I guess a couple of the questions that Ghost in the Shell – the subject of last week’s post – raises are What does it mean to be human? What does it mean to be alive? And inadvertently, What does it take to turn a squat-dwelling anarchist into a willing super-weapon for a government that used her as a disposable lab experiment?
Long-suffering readers of the blog may recall that I’m interested in what it means to be alive….
At the end of 2013, I was thinking about Ferris Jabr’s examination of scientists’ and philosophers’ work to establish a specific set of physical properties that clearly separates the living from the inanimate. His conclusion?
[S]uch a property does not exist. Life is a concept that we invented…. Arrangements of atoms and particles fall onto an immense spectrum of complexity. In trying to define life, we have drawn a line at an arbitrary level of complexity and declared that everything above that border is alive and everything below it is not.
There’s a theory that our children’s or grandchildren’s generation may look back on our treatment of farm animals and see it as remarkably barbaric. But what if that’s only the tip of the iceberg?
Stuff has been cropping up around the edges of my interwebz consumption about where trees fit into this spectrum. Discussions of Peter Wohlleben’s book The Hidden Life of Trees. Suzanne Simard’s TED Talk on How Trees Talk to Each Other.
Both Wohlleben and Simard began their working lives among trees in the forestry industry – in Wohlleben’s case, as a forester tasked with optimizing the forest’s output for the lumber industry.
But now they both advocate for methods of managing forests that are much more connected to the trees. For they have each found – through scientific method – that forests are remarkably interconnected organisms.
Wohlleben writes of the scattered remains of an ancient tree being kept alive by its neighbours. He – and Simard, in her 18 min presentation – describe how trees are remarkably social. The offer mutual assistance, cooperate, and communicate.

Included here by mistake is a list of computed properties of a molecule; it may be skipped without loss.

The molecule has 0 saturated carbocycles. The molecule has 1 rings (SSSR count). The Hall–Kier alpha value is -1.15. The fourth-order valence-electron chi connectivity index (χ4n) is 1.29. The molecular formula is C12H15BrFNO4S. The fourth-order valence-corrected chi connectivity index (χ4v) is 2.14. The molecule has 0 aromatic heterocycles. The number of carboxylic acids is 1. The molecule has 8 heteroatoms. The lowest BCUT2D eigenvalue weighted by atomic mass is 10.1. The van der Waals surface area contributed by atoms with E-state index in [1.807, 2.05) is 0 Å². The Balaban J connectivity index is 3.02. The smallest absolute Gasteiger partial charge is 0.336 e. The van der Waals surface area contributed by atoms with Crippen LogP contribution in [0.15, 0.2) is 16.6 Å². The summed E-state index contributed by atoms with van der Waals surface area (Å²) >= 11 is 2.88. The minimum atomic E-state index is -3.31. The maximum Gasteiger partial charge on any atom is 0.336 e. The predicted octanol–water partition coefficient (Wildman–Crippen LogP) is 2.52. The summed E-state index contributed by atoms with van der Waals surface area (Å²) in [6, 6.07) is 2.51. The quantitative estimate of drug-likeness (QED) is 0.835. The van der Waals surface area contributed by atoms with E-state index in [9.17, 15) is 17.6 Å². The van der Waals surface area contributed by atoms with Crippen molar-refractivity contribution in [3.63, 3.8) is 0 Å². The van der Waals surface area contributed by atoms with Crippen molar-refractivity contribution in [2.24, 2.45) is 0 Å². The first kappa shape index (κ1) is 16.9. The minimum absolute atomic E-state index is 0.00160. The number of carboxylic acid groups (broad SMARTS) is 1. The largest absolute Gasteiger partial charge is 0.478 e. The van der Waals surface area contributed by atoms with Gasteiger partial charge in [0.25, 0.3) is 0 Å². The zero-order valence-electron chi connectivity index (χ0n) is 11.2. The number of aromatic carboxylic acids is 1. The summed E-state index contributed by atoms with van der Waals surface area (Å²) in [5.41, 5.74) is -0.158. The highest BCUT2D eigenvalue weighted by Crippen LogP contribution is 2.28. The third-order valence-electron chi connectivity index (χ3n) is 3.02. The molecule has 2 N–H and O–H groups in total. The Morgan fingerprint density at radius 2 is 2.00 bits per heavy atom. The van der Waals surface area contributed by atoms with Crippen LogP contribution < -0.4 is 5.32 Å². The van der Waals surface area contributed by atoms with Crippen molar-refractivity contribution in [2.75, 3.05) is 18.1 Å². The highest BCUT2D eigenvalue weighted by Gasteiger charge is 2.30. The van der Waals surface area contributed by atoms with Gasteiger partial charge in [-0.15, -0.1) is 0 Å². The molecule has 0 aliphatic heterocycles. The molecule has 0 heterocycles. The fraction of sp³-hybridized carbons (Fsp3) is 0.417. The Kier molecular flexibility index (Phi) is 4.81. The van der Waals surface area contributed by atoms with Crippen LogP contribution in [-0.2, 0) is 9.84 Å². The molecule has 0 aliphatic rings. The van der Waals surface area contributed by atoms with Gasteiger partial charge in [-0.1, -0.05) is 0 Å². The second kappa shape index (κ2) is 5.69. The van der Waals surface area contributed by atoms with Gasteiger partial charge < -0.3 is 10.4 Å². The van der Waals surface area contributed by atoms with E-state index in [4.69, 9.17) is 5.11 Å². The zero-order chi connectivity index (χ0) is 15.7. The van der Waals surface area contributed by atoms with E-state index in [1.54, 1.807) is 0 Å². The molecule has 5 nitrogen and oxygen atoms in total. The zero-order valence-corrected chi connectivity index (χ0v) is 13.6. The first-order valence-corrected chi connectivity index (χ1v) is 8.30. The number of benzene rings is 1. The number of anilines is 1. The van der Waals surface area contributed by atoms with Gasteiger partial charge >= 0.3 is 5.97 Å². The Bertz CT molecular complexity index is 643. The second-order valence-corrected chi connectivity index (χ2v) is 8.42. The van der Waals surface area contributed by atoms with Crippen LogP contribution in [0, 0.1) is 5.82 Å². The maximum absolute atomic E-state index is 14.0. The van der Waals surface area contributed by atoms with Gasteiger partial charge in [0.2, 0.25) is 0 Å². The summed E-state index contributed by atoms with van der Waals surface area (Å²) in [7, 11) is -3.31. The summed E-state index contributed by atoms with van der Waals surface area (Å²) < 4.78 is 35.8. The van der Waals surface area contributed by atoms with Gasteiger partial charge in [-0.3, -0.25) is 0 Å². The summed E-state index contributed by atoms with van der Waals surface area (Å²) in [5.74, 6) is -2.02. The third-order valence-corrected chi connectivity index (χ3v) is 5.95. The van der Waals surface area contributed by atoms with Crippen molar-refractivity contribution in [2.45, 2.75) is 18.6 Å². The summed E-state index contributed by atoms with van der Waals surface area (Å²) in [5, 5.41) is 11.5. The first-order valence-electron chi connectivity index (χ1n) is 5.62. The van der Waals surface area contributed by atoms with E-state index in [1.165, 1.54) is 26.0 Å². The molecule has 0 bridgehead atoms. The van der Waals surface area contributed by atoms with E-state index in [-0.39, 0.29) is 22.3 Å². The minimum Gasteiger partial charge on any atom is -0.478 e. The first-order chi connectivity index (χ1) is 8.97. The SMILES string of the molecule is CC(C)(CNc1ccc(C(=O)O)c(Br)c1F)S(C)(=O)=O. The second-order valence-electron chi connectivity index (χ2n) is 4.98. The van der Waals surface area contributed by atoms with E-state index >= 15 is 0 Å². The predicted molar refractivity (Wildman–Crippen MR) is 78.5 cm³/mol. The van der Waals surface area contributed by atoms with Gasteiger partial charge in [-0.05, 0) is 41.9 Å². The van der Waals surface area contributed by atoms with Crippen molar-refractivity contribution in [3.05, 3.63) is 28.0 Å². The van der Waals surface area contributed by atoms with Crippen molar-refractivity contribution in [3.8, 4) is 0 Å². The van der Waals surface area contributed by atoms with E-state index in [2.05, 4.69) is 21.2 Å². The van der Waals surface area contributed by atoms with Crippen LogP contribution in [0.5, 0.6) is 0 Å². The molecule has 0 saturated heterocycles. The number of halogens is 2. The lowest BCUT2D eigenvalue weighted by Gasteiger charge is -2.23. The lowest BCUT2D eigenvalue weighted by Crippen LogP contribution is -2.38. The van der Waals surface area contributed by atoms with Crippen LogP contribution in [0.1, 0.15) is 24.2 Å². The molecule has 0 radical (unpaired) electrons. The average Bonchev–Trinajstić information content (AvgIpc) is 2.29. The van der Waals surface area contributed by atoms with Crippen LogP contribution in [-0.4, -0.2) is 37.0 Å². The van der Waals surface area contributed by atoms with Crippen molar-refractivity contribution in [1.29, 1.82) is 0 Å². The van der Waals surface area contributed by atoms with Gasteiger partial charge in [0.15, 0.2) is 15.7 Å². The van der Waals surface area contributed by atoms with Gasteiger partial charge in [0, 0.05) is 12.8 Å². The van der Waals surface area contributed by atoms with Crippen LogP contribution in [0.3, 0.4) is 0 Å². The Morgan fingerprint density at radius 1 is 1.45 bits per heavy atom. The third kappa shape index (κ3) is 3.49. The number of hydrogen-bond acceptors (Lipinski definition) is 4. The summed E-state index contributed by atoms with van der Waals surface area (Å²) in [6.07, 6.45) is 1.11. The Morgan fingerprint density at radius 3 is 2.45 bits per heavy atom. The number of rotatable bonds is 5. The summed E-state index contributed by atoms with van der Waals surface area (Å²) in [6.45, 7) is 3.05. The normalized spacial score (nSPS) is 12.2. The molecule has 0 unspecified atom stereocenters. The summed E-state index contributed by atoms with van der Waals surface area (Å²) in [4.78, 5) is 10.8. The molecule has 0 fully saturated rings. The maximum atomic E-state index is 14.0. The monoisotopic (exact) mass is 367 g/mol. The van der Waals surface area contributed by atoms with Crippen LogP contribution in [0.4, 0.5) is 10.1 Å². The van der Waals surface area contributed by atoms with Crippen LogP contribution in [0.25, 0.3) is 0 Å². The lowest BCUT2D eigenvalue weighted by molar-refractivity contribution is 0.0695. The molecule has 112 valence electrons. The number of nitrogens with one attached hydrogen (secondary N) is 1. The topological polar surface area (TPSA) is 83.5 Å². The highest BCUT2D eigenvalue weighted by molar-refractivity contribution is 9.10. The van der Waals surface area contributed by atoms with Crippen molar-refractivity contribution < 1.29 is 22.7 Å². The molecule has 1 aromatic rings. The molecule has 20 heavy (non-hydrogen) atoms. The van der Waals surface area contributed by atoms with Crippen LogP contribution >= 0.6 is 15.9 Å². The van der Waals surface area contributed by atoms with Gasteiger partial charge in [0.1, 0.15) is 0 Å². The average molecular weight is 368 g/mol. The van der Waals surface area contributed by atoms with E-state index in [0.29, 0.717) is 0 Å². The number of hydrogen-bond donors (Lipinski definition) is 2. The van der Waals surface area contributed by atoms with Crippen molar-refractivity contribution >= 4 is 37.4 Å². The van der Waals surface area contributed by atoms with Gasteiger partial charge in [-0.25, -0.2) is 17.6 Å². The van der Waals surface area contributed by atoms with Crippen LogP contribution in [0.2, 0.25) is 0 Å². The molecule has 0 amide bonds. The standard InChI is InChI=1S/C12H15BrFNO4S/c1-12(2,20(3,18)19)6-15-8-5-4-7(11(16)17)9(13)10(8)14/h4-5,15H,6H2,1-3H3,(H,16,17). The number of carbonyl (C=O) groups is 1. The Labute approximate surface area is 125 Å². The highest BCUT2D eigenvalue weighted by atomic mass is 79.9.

Now, this all may seem a bit much – particularly when you think, Well, what do you want me to eat, Stroke Bloke? Or when you hear Suzanne Simard talk of Mother Trees, rather than Node Trees. But, metaphors have their place. Right?
Particularly if contemplating the worth we ascribe to trees makes us contemplate the worth we ascribe to other humans. That seems pretty important right now, as Salon describes a world in which
Here among the British Isles, something similar is in the post. Recent reports of the apparently disastrous dinner among Theresa May and David Davis and Jean-Claude Juncker and Michel Barnier suggest that Brexit will be an omnishambles for England and any other nation that gets swept up in
And yet, it seems so obvious as to be embarrassing that when everything turns to shit, the food in the supermarkets is unaffordable, and the poor and disabled are dying in the street, the UK government will have played an unbeatable electoral hand. It’s just proof that we were right to tell them to stick their Europe in the first place. Blame the nasty Europeans. A big European boy did it and ran away. Mobilize your voters and disparage any European who doesn’t represent the hard right.
But here’s the thing. When Theresa May says
Our opponents are already seeking to disrupt those negotiations, at the same time as 27 other European countries line up to oppose us
and paints people who have the same opinion as your blogger as enemies of the state, and Europeans as enemies of the United Kingdom, there’s an important omission. Our opponents are seeking to disrupt these negotiations, as the same time as the 27 other European countries we’ve just told to go £u¢k themselves line up to oppose us.
Husband: “I want a divorce, custody, and all the marital assets.”
Husband: “You are undermining my negotiations.” https://t.co/N27DVjVNHU
— Jo Maugham QC (@JolyonMaugham) April 30, 2017
God knows, I’m a Eurosceptic in the truest sense of the word. I stood outside the EC embassy in Edinburgh to protest the way they handled the Greek debt crisis. But this othering of other nations for not giving the Brits their way, this othering of British citizens who dissent, is a nihilistic dismissal of human worth.
The tree remains that Peter Wohlleben found being kept alive by its neighbouring trees was four or five hundred years old. Somehow, I don’t think that his generation of Britons is going to last so long.